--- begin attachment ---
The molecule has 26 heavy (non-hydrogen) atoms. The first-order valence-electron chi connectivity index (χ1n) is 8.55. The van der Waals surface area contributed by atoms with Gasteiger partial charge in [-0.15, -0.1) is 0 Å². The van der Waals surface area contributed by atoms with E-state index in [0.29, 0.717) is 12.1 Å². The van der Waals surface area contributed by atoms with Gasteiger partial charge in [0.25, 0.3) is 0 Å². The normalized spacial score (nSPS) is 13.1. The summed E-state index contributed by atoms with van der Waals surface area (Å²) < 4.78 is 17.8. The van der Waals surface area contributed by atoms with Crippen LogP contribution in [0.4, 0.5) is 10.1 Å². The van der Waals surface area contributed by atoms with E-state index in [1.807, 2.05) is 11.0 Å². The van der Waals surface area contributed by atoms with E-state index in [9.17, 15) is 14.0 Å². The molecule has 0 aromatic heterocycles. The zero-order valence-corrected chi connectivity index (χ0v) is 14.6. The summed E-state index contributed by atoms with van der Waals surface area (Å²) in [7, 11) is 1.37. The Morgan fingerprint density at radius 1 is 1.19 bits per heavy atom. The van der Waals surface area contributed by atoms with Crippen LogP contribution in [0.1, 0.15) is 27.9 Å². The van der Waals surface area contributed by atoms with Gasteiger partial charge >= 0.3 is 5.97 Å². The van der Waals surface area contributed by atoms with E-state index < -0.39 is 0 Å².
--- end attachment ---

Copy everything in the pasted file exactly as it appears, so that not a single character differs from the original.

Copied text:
The molecule has 26 heavy (non-hydrogen) atoms. The first-order valence-electron chi connectivity index (χ1n) is 8.55. The van der Waals surface area contributed by atoms with Gasteiger partial charge in [-0.15, -0.1) is 0 Å². The van der Waals surface area contributed by atoms with E-state index in [0.29, 0.717) is 12.1 Å². The van der Waals surface area contributed by atoms with Gasteiger partial charge in [0.25, 0.3) is 0 Å². The normalized spacial score (nSPS) is 13.1. The summed E-state index contributed by atoms with van der Waals surface area (Å²) < 4.78 is 17.8. The van der Waals surface area contributed by atoms with Crippen LogP contribution in [0.4, 0.5) is 10.1 Å². The van der Waals surface area contributed by atoms with E-state index in [1.807, 2.05) is 11.0 Å². The van der Waals surface area contributed by atoms with E-state index in [9.17, 15) is 14.0 Å². The molecule has 0 aromatic heterocycles. The zero-order valence-corrected chi connectivity index (χ0v) is 14.6. The summed E-state index contributed by atoms with van der Waals surface area (Å²) in [7, 11) is 1.37. The Morgan fingerprint density at radius 1 is 1.19 bits per heavy atom. The van der Waals surface area contributed by atoms with Crippen LogP contribution in [0.1, 0.15) is 27.9 Å². The van der Waals surface area contributed by atoms with Gasteiger partial charge >= 0.3 is 5.97 Å². The van der Waals surface area contributed by atoms with E-state index < -0.39 is 0 Å².